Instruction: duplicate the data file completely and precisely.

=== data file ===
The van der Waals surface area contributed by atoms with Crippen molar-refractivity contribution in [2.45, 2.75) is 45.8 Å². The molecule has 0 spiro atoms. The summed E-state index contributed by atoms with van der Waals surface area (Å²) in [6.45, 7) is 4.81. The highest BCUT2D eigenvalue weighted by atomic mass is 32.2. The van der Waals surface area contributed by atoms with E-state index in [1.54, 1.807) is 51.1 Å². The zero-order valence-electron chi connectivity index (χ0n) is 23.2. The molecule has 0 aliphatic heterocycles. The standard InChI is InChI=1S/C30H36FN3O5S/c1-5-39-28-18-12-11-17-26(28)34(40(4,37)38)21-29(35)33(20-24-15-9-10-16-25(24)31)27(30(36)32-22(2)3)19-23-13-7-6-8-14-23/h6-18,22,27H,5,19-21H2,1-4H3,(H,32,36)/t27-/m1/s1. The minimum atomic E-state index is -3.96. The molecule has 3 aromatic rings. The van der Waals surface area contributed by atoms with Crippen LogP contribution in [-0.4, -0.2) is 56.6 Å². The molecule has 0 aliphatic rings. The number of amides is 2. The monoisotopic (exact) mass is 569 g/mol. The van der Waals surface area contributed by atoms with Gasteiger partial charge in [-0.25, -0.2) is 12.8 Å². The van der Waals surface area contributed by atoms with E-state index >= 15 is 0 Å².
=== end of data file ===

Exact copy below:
The van der Waals surface area contributed by atoms with Crippen molar-refractivity contribution in [2.45, 2.75) is 45.8 Å². The molecule has 0 spiro atoms. The summed E-state index contributed by atoms with van der Waals surface area (Å²) in [6.45, 7) is 4.81. The highest BCUT2D eigenvalue weighted by atomic mass is 32.2. The van der Waals surface area contributed by atoms with E-state index in [1.54, 1.807) is 51.1 Å². The zero-order valence-electron chi connectivity index (χ0n) is 23.2. The molecule has 0 aliphatic heterocycles. The standard InChI is InChI=1S/C30H36FN3O5S/c1-5-39-28-18-12-11-17-26(28)34(40(4,37)38)21-29(35)33(20-24-15-9-10-16-25(24)31)27(30(36)32-22(2)3)19-23-13-7-6-8-14-23/h6-18,22,27H,5,19-21H2,1-4H3,(H,32,36)/t27-/m1/s1. The minimum atomic E-state index is -3.96. The molecule has 3 aromatic rings. The van der Waals surface area contributed by atoms with Crippen LogP contribution in [-0.4, -0.2) is 56.6 Å². The molecule has 0 aliphatic rings. The number of amides is 2. The monoisotopic (exact) mass is 569 g/mol. The van der Waals surface area contributed by atoms with Gasteiger partial charge in [-0.25, -0.2) is 12.8 Å². The van der Waals surface area contributed by atoms with E-state index >= 15 is 0 Å².